Portrait of a troubled man

25th July 2003, Comments 0 comments

The art world has laid on an orgy of events, exhibitions, concerts, guided walks and bike tours, new books and studies across the Netherlands, Belgium and France to mark the 150th anniversary of Vincent van Gogh's birth. Mindy Ran reports on the openings of the first two major exhibitions: "Vincent's Choice" and "Vincent and Helene".


Perhaps Van Gogh's most impressive legacy is the enduring fascination with his life and work given that his period as a artist spanned little more than a single decade. The last of his life. There seems to be an almost insatiable hunger to discern and deconstruct the connections between his infamous mental illness and the artist who gave emotions colour and shape.

Van Gogh was born in Groot Zundert in the Netherlands on the 30 March 1853 and died from a self-inflicted gunshot wound on the 29 July 1890. He was 37 years old. His last words were "the sadness will last forever". He died at "peace" in his brother's arms.

We know this because there has never before been such an intensively documented life as Vincent's — mostly evidenced through his letters to his brother Theo.

The Van Gogh Museum's exhibition, "Vincent's Choice", is the culmination of years of research known simply as "The Letters Project". The research team read and studied over 900 letters from Van Gogh and made use of some of the 1100 references to specific works of art to create the exhibition.


 Van Gogh worked as an art dealer, as well as a lay preacher, before he became an artist. He knew the language of art and what inspired him from the beginning of his career as an artist.

The exhibition "Vincent's Choice" is intended almost as a gift to him — the museum he would have wanted to see. It is an incredibly juxtaposed collection of such wide-ranging artists as Rembrandt, Delacroix and Suerat, Millet, Bernard and Gauguin with Van Gogh's paintings strategically placed to allow the viewer to see his direct influences.

Van Gogh referred to works of art for different reasons; some artists were great heroes of his (Rembrandt and Delacroix), so they influenced him. Other connections are more tenuous and some works he disliked as paintings but was fascinated by the content.

The result is a serious study that attempts to intellectually unravel the process and path of inspiration of one artist. While no one can doubt its importance as a contribution to art history, the exhibition is hard work for the casual visitor. To access the references, and in some cases quotes from the letters, you will need either the audio tour or the small exhibition booklet.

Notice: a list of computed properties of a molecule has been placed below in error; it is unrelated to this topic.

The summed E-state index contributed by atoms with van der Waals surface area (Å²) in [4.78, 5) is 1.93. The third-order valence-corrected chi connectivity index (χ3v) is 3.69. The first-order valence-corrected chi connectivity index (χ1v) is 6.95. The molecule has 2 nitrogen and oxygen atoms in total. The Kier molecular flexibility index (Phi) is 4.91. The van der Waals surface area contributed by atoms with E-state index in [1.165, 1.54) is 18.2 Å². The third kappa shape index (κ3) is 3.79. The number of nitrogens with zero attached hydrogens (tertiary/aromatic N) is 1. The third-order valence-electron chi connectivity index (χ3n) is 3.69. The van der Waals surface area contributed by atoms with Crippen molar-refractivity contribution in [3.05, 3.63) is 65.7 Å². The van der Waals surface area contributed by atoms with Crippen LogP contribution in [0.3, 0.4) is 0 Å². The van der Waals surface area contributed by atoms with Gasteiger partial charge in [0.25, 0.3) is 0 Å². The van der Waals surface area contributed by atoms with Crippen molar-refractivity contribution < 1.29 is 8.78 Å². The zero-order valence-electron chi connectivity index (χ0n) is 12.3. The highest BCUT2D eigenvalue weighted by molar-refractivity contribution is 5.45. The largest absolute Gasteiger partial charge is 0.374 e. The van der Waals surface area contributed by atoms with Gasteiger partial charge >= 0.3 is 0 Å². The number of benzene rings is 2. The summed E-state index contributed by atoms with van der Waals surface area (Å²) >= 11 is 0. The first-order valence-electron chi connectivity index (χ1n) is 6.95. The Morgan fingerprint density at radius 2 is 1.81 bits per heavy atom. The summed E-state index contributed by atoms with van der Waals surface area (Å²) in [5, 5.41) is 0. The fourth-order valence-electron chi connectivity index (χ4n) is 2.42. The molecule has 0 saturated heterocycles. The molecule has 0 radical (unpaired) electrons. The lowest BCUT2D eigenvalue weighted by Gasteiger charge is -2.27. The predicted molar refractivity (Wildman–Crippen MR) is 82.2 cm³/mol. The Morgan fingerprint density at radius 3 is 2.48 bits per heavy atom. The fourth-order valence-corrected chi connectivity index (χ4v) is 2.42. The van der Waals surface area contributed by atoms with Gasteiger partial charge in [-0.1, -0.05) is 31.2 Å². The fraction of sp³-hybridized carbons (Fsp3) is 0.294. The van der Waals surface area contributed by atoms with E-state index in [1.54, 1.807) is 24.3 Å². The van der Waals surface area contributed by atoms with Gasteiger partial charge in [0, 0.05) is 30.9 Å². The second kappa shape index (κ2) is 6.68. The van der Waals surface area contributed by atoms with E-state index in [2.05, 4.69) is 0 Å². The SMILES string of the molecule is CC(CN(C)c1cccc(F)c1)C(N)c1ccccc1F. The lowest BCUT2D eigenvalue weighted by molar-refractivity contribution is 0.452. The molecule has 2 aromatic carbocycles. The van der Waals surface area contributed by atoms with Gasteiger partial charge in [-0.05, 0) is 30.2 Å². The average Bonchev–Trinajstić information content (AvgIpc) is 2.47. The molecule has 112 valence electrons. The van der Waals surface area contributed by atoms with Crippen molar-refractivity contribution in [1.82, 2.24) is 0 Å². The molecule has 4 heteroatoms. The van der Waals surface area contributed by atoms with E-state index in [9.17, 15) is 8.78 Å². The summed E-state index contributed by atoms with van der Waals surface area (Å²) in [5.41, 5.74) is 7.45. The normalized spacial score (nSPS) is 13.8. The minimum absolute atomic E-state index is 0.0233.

For me, the exhibition was too coldly logical and informational for an artist I associate with depth of passion, emotion and expression. The sense of the man does not come across easily for the simple observer. Ironic when it is so easy to discern in his own paintings.

Dr Chris Stolwijk, Head of Research at the Van Gogh Museum was amazed by the way the letters changed as Van Gogh grew from a young art dealer to a mature artist.

"A lot of the letters were very boring," he admits, "and many were extremely religious. I was touched by the beautiful, serene and wise man writing from the asylum and at bit shocked by the demanding and aggressive tone to Theo in some of them."

The fascination for the details of his life is equal to the fascination for his art. His life was short, and filled with failure, suffering, deep depressions, extreme joys and revelations.


 He was apparently a deeply religious man who was boring as a preacher. An artist who sold one painting in his lifetime yet his works commanded huge sums within 20 years of his death.

Van Gogh was a disaster when it came to romantic relationships. He poured all of his life energy into a dream and was driven to the madness of self-mutilation when it collapsed.

He sought to express all these elements through his paintings. To gain that sense of him we need nothing more than to be surrounded by his work. The exhibition "Vincent and Helene" at the Kröller-Müller Museum in Otterloo is the opportunity to do just that.

Helene Kröller-Müller was an incredibly wealthy woman who bought seven Van Gogh paintings in one morning in April 1909. She had a mad passion for him and went on to found a museum to house the (then) 95 Van Gogh major paintings she had and hundreds of his drawings. Seven of the paintings which turned out to be forgeries are included in the exhibition as well as one of only four nudes ever painted by Van Gogh.

The museum at Otterloo is also known for one of the finest sculpture gardens in Europe and is set in the Hoge Veluwe National Park. The collection is enormous and comprises some of the most famous of his canvases.

It is easier to discern the language of Van Gogh at the Kröller-Müller. The works created up to and around the time of the Studio in the South (where he painted with Gauguin) had a playful, dancing and joyous richness to them.

The later paintings in the asylum became more and more extreme, like a hammer, dark and brooding.

For anyone who loved Van Gogh's work as passionately as Helene Kröller-Müller, it is a rare treat to envelop yourself in the environment she once exhibited in her drawing room.

February 2003

Note - There is a shuttle bus between the Van Gogh Museum in Amsterdam and the Kröller-Müller Museum in Otterloo (the Hoger Veluwe National Park between Apeldoorn and Ede).

For more information, see www.vangogh150.nl

Subject: What's on

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